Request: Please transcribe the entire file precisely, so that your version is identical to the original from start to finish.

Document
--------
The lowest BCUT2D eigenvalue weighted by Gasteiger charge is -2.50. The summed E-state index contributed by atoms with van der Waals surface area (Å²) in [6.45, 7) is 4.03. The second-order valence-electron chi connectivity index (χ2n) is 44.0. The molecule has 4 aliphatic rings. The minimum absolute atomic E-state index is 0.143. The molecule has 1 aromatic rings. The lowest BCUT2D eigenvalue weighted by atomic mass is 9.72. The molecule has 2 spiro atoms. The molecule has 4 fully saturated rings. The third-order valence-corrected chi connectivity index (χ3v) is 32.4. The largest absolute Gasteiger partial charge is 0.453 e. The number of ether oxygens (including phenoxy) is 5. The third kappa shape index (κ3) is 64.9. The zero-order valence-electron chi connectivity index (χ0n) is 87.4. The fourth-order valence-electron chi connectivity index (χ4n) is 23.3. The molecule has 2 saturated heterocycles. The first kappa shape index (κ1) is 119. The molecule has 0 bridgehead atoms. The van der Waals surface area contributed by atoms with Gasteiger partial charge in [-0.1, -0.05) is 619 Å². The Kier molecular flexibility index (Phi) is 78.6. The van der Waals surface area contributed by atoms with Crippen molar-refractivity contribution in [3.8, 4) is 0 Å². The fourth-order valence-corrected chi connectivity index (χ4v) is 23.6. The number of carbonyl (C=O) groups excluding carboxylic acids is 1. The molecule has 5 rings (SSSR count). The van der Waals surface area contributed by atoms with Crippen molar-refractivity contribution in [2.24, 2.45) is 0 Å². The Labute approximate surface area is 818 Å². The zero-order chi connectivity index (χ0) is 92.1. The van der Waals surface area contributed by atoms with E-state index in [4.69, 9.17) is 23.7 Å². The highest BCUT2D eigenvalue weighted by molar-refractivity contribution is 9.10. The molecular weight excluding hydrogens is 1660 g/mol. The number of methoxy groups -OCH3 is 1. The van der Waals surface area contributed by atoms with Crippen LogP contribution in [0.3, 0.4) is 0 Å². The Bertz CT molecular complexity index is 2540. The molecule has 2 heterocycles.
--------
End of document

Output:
The lowest BCUT2D eigenvalue weighted by Gasteiger charge is -2.50. The summed E-state index contributed by atoms with van der Waals surface area (Å²) in [6.45, 7) is 4.03. The second-order valence-electron chi connectivity index (χ2n) is 44.0. The molecule has 4 aliphatic rings. The minimum absolute atomic E-state index is 0.143. The molecule has 1 aromatic rings. The lowest BCUT2D eigenvalue weighted by atomic mass is 9.72. The molecule has 2 spiro atoms. The molecule has 4 fully saturated rings. The third-order valence-corrected chi connectivity index (χ3v) is 32.4. The largest absolute Gasteiger partial charge is 0.453 e. The number of ether oxygens (including phenoxy) is 5. The third kappa shape index (κ3) is 64.9. The zero-order valence-electron chi connectivity index (χ0n) is 87.4. The fourth-order valence-electron chi connectivity index (χ4n) is 23.3. The molecule has 2 saturated heterocycles. The first kappa shape index (κ1) is 119. The molecule has 0 bridgehead atoms. The van der Waals surface area contributed by atoms with Gasteiger partial charge in [-0.1, -0.05) is 619 Å². The Kier molecular flexibility index (Phi) is 78.6. The van der Waals surface area contributed by atoms with Crippen molar-refractivity contribution in [3.8, 4) is 0 Å². The fourth-order valence-corrected chi connectivity index (χ4v) is 23.6. The number of carbonyl (C=O) groups excluding carboxylic acids is 1. The molecule has 5 rings (SSSR count). The van der Waals surface area contributed by atoms with Crippen molar-refractivity contribution in [2.24, 2.45) is 0 Å². The Labute approximate surface area is 818 Å². The zero-order chi connectivity index (χ0) is 92.1. The van der Waals surface area contributed by atoms with E-state index in [4.69, 9.17) is 23.7 Å². The highest BCUT2D eigenvalue weighted by molar-refractivity contribution is 9.10. The molecular weight excluding hydrogens is 1660 g/mol. The number of methoxy groups -OCH3 is 1. The van der Waals surface area contributed by atoms with Crippen LogP contribution in [0.3, 0.4) is 0 Å². The Bertz CT molecular complexity index is 2540. The molecule has 2 heterocycles.